Mobile phones have had a profound affect on our society but perhaps no more so than cameras. There was a time when you didn’t have a camera on you 24 hrs a day – we know, hard to imagine now.
In the early 2000’s ‘Pocket cameras’ were some of the best selling. Big names like Panasonic, Olympus and Canon all produced millions of cameras each year. It was a fierce territory with lots of experimentation in size and storage solutions. Remember Apple trying their hand with the bizarre ‘Apple Quicktake 100’? It failed and was quickly killed off. Yet it wasn’t long before the game was up for even the big players. Enter, mobile phones – the new kids on the block that gave you more than a ‘pocket camera’.
So what can Mobile phone cameras do? Currently, a surprising amount. Although it’s fair to say that with our impatient demands for better tech ‘now’ the sophistication is only going to increase, and quickly.
In 2019 Apple launched the iPhone 11 with its three separate cameras. Cleverly, they gave it to ‘The Last Jedi’ director Rhian Johnson and to George Nolfi, director of ‘The Adjustment Bureau’. Both produced short films which you can see below:
The image both directors managed to produce out of the phone is quite startling – both in quality and character. Although don’t expect anyone to be shooting the next Hollywood blockbuster on an iPhone anytime soon ( yes it has been tried…)There are big technological and physical reasons why an iPhone will never quite compare to a dedicated cinema camera, like the ones we us. Not to mention that when you attempt to make an iPhone into a cinema camera its main attributes are quickly knocked off – lightness and accessibility. The sensors on iPhones are tiny and the current trend is working in the opposite direction.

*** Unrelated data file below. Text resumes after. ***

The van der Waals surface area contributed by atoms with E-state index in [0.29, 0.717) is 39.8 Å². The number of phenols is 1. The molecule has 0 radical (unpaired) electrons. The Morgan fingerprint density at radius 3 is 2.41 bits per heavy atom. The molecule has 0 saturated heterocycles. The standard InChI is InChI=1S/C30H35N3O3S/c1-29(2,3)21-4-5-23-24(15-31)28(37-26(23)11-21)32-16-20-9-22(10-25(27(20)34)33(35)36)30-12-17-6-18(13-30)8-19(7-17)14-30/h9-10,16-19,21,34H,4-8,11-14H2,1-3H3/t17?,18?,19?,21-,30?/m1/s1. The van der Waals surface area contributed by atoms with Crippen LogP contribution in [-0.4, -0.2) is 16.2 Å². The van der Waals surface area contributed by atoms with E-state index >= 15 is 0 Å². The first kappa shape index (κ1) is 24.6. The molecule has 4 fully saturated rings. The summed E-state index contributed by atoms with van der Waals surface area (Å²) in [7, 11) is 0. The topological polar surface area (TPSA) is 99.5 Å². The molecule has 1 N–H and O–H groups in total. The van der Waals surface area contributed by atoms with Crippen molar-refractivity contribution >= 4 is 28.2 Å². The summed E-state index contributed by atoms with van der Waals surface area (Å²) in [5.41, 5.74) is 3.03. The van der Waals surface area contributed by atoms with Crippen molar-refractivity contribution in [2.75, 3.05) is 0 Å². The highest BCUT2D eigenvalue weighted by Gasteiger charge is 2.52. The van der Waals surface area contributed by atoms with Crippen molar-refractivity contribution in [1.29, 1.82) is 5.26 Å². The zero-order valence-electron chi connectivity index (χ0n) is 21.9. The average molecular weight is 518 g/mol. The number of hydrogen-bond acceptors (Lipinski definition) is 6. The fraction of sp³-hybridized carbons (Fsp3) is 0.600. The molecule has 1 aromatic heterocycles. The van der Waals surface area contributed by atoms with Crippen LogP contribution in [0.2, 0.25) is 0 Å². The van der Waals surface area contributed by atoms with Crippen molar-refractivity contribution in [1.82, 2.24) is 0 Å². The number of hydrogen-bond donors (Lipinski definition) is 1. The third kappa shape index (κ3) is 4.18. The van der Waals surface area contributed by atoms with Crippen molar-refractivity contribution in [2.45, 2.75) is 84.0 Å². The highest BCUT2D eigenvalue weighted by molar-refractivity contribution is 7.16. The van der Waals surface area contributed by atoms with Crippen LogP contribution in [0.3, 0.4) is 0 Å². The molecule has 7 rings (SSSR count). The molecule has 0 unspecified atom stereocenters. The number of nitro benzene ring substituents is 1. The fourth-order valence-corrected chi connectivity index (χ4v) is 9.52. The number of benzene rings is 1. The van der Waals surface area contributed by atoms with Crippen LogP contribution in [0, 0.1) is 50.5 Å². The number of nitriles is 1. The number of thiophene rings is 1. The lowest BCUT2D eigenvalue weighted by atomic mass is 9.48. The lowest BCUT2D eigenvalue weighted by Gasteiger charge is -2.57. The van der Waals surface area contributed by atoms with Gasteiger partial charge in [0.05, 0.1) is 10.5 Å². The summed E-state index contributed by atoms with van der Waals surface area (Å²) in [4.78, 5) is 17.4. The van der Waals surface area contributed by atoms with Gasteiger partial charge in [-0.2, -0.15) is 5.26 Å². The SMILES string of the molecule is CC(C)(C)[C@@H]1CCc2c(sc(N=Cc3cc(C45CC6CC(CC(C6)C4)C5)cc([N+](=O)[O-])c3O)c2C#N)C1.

So – should we simply discount and ignore all the work being done on phone cameras? No, not entirely. Rather, we should recognise that perhaps phones are to this generation what super 8 was to the last, a means to make quick and cheap movies with virtually no budget or technical know-how. Yes, the image quality will never compete with dedicated cinema cameras, but for a new generation of film makers mobile phones give them access to a bounty of possibilities, and that’s the important element…access.
At the end of day, yes the camera matters. But the most single important element is still, as ever, the person or people behind it.